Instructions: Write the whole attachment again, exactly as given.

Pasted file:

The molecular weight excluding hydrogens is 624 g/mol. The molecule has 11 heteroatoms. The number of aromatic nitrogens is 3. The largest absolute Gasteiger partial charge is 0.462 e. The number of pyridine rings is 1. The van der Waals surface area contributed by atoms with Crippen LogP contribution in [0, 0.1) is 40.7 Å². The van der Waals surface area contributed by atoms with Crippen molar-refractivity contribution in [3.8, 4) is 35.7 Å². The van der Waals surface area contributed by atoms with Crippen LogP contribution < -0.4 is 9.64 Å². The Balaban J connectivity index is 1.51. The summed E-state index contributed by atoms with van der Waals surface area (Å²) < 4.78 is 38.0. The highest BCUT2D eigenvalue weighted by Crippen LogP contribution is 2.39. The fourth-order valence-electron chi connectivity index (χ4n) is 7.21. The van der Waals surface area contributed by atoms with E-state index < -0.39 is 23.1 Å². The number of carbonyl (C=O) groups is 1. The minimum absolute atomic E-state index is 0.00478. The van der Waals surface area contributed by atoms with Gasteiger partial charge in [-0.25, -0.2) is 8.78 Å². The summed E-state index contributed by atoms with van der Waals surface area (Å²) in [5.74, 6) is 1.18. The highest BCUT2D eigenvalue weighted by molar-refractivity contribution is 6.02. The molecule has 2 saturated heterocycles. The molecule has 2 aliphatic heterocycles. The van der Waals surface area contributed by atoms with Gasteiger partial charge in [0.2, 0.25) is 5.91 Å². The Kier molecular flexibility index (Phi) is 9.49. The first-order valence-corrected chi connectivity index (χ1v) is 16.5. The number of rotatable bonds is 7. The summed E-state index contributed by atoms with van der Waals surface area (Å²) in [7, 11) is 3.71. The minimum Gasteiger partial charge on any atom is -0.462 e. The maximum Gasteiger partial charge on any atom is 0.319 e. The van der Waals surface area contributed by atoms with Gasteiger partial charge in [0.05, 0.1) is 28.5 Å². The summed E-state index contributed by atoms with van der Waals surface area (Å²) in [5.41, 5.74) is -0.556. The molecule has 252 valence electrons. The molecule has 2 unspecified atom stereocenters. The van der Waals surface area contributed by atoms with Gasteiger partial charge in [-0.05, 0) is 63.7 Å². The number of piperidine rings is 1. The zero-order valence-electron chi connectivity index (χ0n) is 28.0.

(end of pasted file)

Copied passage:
The molecular weight excluding hydrogens is 624 g/mol. The molecule has 11 heteroatoms. The number of aromatic nitrogens is 3. The largest absolute Gasteiger partial charge is 0.462 e. The number of pyridine rings is 1. The van der Waals surface area contributed by atoms with Crippen LogP contribution in [0, 0.1) is 40.7 Å². The van der Waals surface area contributed by atoms with Crippen molar-refractivity contribution in [3.8, 4) is 35.7 Å². The van der Waals surface area contributed by atoms with Crippen LogP contribution < -0.4 is 9.64 Å². The Balaban J connectivity index is 1.51. The summed E-state index contributed by atoms with van der Waals surface area (Å²) < 4.78 is 38.0. The highest BCUT2D eigenvalue weighted by Crippen LogP contribution is 2.39. The fourth-order valence-electron chi connectivity index (χ4n) is 7.21. The van der Waals surface area contributed by atoms with E-state index < -0.39 is 23.1 Å². The number of carbonyl (C=O) groups is 1. The minimum absolute atomic E-state index is 0.00478. The van der Waals surface area contributed by atoms with Gasteiger partial charge in [-0.25, -0.2) is 8.78 Å². The summed E-state index contributed by atoms with van der Waals surface area (Å²) in [5.74, 6) is 1.18. The highest BCUT2D eigenvalue weighted by molar-refractivity contribution is 6.02. The molecule has 2 saturated heterocycles. The molecule has 2 aliphatic heterocycles. The van der Waals surface area contributed by atoms with Gasteiger partial charge in [0.2, 0.25) is 5.91 Å². The Kier molecular flexibility index (Phi) is 9.49. The first-order valence-corrected chi connectivity index (χ1v) is 16.5. The number of rotatable bonds is 7. The summed E-state index contributed by atoms with van der Waals surface area (Å²) in [7, 11) is 3.71. The minimum Gasteiger partial charge on any atom is -0.462 e. The maximum Gasteiger partial charge on any atom is 0.319 e. The van der Waals surface area contributed by atoms with Gasteiger partial charge in [0.05, 0.1) is 28.5 Å². The summed E-state index contributed by atoms with van der Waals surface area (Å²) in [5.41, 5.74) is -0.556. The molecule has 252 valence electrons. The molecule has 2 unspecified atom stereocenters. The van der Waals surface area contributed by atoms with Gasteiger partial charge in [-0.05, 0) is 63.7 Å². The number of piperidine rings is 1. The zero-order valence-electron chi connectivity index (χ0n) is 28.0.